She came to my house last night, uninvited, unwanted, unseen. Fifteen years gone. The moment I opened the front door, I sensed her presence as the faintest trace of perfume of a long ago lover. Graveyard chilled yet unable to turn away, I entered and followed her trail up the stairs, the marks a phosphorescent glow in the dark where she had stopped and run her hand along the bannister, touched her photos on the landing and hesitated by the painting. Our painting, that day at the beach.
The air tingled, vibrating like a high voltage power line as I followed her scent into my study, the buzzing deafening where she had opened my latest book and dropped it at mention of Anna, fleeing from my new life. The trail vanished at my bedroom door, as though she had not dared to enter what was no longer hers.
An unquiet soul on unfinished business.
I walked back downstairs, scared, cold, hair bristling and at the same time, entranced as I had been for so long by her. In another place, in another life. I turned on the lamp from the old house, lit the oil burner with her favourite, sat and waited. Listened to our music.
She had loved me, hated me, loved me, died.
The journey to forgiveness is long and hard.
The journey to self-forgiveness is without end.
He was so cold and alone and her gaze so fixed and he could bear it no longer.
He reached out to her and took her hand and she gave that slow half smile he remembered and embraced him and once more they walked hand in hand as they had done in another life as the dawn light grew stronger.
There had never been a choice since the day he first saw her in her navy blue silk dress and she laughed and said ‘I always fall for the wrong men’ and his world tipped over and was never righted until this moment.
He woke and saw her standing by the bed, staring down at him. What did she want from him? She had been dead ten years and still she came and watched and waited.
Her gaze was steady; he yearned to reach out and take her hand, yet knew instinctively that to do so would be his own death. Nor did he dare to close his eyes.
Why did she visit him every night? What was she seeking from him or trying to tell him? He had done his best. Nobody blamed him, not to his face at least. What else could he have done? The alternative had been unthinkable and what would it have changed?
Would she have lived if things had been different between them that day?
She gazed at him, unwavering, expressionless, the dark eyes he could never forget. The room grew cold. he wanted to reach out and hold her, it was ten years too late.
She faded away, to reappear the next night and every night until finally, in the pre-dawn light, he did what he had long known was the only way out.
Tom learns bizarre details of two pilgrim deaths on the Chemin near where he is currently walking. The deaths had been almost an intellectual puzzle to solve, now they take on a grisly reality.
The bodies of two elderly female pilgrims have been found in nearby villages, meticulously posed on the steps of little village churches in positions of prayer. It is as though they have fallen asleep and been taken by the angel of mercy whilst in the act of prayer; calm, meditative expressions on their faces and no sign of struggle or harm. No sign of violence and one could be simply the death of an old pilgrim struggling to reach the church for succour and shelter; two deaths the same is stretching coincidence too far.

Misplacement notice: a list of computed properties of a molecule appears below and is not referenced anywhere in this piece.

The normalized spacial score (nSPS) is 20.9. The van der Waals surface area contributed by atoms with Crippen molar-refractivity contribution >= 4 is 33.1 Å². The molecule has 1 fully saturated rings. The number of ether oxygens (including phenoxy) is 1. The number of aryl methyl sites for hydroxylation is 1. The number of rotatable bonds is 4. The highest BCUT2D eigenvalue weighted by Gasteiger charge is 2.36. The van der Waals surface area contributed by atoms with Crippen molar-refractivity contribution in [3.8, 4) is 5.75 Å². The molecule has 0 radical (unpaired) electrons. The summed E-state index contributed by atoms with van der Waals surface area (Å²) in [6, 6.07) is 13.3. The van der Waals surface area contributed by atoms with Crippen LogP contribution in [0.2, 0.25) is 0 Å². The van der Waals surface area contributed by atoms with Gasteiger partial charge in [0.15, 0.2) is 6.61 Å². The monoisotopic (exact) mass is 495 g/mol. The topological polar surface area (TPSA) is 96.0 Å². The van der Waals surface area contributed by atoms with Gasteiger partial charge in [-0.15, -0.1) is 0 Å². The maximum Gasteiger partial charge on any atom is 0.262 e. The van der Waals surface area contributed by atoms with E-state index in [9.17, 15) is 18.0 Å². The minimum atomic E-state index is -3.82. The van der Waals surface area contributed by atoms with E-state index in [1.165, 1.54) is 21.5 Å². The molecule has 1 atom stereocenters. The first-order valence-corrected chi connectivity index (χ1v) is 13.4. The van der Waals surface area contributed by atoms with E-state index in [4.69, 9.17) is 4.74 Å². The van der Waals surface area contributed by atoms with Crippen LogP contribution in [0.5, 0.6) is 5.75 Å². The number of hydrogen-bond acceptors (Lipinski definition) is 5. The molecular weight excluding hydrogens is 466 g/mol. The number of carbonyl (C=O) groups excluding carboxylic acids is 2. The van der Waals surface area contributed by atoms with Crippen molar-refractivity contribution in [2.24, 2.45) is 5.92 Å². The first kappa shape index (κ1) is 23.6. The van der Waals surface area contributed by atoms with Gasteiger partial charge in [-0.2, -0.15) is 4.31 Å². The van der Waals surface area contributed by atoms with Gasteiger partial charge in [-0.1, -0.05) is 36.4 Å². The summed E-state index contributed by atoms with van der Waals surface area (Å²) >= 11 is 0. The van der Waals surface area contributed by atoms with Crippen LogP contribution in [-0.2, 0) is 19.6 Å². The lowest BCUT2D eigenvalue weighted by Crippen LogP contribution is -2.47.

Nobody except Tom seems to know or to care.
What is he to do?
Tom completes his pilgrimage in Santiago and attends the traditional and, for many, emotionally compelling pilgrim mass in the cathedral.
Personally I was unmoved by the experience, albeit I was interested in the rituals and the profound effect on members of the congregation.
Now I admit that I am teasing because I do not wish to give the plot away too much and want you to read the entire novel in a one night sitting, unable to tear yourself away even for a moment, when it appears.
Suffice it to say here that Tom has met the man whom he holds responsible for the tragedy of his life and who is waiting for Tom in the cathedral and seeking absolution.
What is the personal responsibility for an unconscious action, a moment of carelessness which changes lives forever?
How do we forgive someone who has changed our life irrevocably?
How do we learn to forgive ourselves?
Why do we blame ourselves for matters when the rational part of our brain knows that we are innocent of any culpability?
Is it not fascinating how we constantly rewrite and reframe our pasts until we have a narrative which suits us and fits the person we have become: perhaps more accurately, the person we would have liked to become?
How will Tom respond to this plea for help?
What does Lucy think of Tom’s response to this figure from his past?
What has Tom learned from his pilgrimage walk?
In May/June I plan to walk the Camino section between Pamplona and Leon, thereby completing my journey from Le Puy en Velay to Santiago over the last two years. Echoing in my mind is the editor’s question of what motivates people to undertake these long solitary walks along the old pilgrimage trails, especially when I told her that my [probably crazy] next idea is to walk from Canterbury to Rome, the old Via Francigena. I could only reply that my motives mirror those of my hero in my novel-in-progress: redemption, forgiveness, reflection alone in silence and, of course, writing and the sheer challenge of putting one foot after the other for days and weeks on end. Plus meeting intriguing characters who come and go and who all have their own stories which we writers plunder for future use. It is difficult to put into words, but perhaps a key motive is that it forces me to see and to experience everything at a slower pace. Nothing happens fast and my senses operate in ways they never do in city daily life.